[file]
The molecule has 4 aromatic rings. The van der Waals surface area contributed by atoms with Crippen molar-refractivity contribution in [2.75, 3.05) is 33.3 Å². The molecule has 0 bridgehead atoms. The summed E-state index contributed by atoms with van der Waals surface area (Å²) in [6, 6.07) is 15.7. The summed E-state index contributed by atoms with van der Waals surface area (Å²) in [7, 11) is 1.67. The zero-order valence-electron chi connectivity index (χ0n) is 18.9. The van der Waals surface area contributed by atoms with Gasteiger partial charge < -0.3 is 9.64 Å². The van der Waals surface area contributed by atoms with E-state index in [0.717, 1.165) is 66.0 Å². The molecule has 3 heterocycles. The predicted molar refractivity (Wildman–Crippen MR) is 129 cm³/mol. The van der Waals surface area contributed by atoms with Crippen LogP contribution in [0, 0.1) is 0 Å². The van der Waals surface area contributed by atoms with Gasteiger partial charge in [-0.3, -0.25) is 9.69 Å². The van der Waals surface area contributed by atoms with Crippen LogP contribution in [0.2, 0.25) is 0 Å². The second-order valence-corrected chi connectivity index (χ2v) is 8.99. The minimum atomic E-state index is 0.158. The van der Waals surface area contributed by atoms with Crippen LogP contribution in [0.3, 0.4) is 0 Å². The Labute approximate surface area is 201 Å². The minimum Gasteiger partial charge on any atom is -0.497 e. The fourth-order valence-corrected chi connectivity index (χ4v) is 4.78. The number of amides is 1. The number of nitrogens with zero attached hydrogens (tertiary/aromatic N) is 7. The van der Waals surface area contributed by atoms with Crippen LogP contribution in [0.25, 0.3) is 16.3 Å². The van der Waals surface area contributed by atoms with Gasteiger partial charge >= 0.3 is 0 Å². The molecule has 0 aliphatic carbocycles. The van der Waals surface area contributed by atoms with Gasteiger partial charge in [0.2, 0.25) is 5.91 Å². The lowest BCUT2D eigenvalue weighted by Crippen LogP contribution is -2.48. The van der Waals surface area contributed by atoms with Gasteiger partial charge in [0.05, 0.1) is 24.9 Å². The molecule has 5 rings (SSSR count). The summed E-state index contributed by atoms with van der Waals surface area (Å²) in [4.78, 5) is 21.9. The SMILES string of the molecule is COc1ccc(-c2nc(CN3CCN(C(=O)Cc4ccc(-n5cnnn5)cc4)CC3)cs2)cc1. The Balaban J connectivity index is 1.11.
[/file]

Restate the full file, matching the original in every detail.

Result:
The molecule has 4 aromatic rings. The van der Waals surface area contributed by atoms with Crippen molar-refractivity contribution in [2.75, 3.05) is 33.3 Å². The molecule has 0 bridgehead atoms. The summed E-state index contributed by atoms with van der Waals surface area (Å²) in [6, 6.07) is 15.7. The summed E-state index contributed by atoms with van der Waals surface area (Å²) in [7, 11) is 1.67. The zero-order valence-electron chi connectivity index (χ0n) is 18.9. The van der Waals surface area contributed by atoms with Gasteiger partial charge < -0.3 is 9.64 Å². The van der Waals surface area contributed by atoms with E-state index in [0.717, 1.165) is 66.0 Å². The molecule has 3 heterocycles. The predicted molar refractivity (Wildman–Crippen MR) is 129 cm³/mol. The van der Waals surface area contributed by atoms with Crippen LogP contribution in [0, 0.1) is 0 Å². The van der Waals surface area contributed by atoms with Gasteiger partial charge in [-0.3, -0.25) is 9.69 Å². The van der Waals surface area contributed by atoms with Crippen LogP contribution in [0.2, 0.25) is 0 Å². The second-order valence-corrected chi connectivity index (χ2v) is 8.99. The minimum atomic E-state index is 0.158. The van der Waals surface area contributed by atoms with Crippen LogP contribution in [0.3, 0.4) is 0 Å². The Labute approximate surface area is 201 Å². The minimum Gasteiger partial charge on any atom is -0.497 e. The fourth-order valence-corrected chi connectivity index (χ4v) is 4.78. The number of amides is 1. The number of nitrogens with zero attached hydrogens (tertiary/aromatic N) is 7. The van der Waals surface area contributed by atoms with Crippen LogP contribution in [0.25, 0.3) is 16.3 Å². The van der Waals surface area contributed by atoms with Gasteiger partial charge >= 0.3 is 0 Å². The molecule has 0 aliphatic carbocycles. The van der Waals surface area contributed by atoms with Gasteiger partial charge in [0.2, 0.25) is 5.91 Å². The lowest BCUT2D eigenvalue weighted by Crippen LogP contribution is -2.48. The van der Waals surface area contributed by atoms with Gasteiger partial charge in [0.05, 0.1) is 24.9 Å². The molecule has 5 rings (SSSR count). The summed E-state index contributed by atoms with van der Waals surface area (Å²) in [4.78, 5) is 21.9. The SMILES string of the molecule is COc1ccc(-c2nc(CN3CCN(C(=O)Cc4ccc(-n5cnnn5)cc4)CC3)cs2)cc1. The Balaban J connectivity index is 1.11.